Seyðisfjörður started as a trading centre in 1848, but its later wealth came from the ‘silver of the sea’ – herring. Its long, sheltering fjord gave it an advantage over other fishing villages, and it grew into the largest and most prosperous town in East Iceland. Most of the unique wooden buildings here were built by Norwegian merchants, attracted by the herring industry.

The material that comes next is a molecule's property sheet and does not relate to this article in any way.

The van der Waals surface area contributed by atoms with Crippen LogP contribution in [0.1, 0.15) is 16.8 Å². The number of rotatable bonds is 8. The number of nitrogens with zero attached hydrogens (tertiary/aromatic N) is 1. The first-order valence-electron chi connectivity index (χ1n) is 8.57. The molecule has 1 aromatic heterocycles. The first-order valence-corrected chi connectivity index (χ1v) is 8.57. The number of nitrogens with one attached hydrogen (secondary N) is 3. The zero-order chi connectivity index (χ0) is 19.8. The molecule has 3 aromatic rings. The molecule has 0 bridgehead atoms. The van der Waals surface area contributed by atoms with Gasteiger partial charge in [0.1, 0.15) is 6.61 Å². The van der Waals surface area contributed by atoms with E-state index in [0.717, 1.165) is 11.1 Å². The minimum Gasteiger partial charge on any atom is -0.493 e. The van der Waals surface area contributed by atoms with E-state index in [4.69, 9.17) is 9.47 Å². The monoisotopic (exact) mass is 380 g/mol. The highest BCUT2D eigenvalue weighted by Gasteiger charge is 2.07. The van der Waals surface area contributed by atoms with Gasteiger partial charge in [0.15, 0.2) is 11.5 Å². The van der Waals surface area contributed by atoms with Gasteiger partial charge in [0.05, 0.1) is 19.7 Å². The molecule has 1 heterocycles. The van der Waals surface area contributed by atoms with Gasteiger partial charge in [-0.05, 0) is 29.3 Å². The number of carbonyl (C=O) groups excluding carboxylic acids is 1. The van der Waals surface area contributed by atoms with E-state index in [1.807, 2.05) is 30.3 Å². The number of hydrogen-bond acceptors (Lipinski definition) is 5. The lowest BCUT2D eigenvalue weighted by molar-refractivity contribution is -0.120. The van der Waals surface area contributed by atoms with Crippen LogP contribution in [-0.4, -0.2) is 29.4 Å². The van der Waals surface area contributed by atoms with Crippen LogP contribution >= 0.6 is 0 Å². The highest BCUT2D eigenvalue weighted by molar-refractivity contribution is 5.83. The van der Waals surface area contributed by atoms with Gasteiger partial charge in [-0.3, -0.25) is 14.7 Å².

During WWII Seyðisfjörður was a base for British and American forces. The only attack was on an oil tanker (the El Grillo) that was bombed by three German warplanes. The bombs missed their target, but one exploded so near that the ship sank to the bottom of the fjord, where it remains today (a good dive spot).
Seyðisfjörður’s steep-sided valley has made it prone to avalanches. In 1885 an avalanche from Bjólfur killed 24 people and pushed several houses straight into the fjord. A more recent avalanche in 1996 flattened a local factory, but no lives were lost.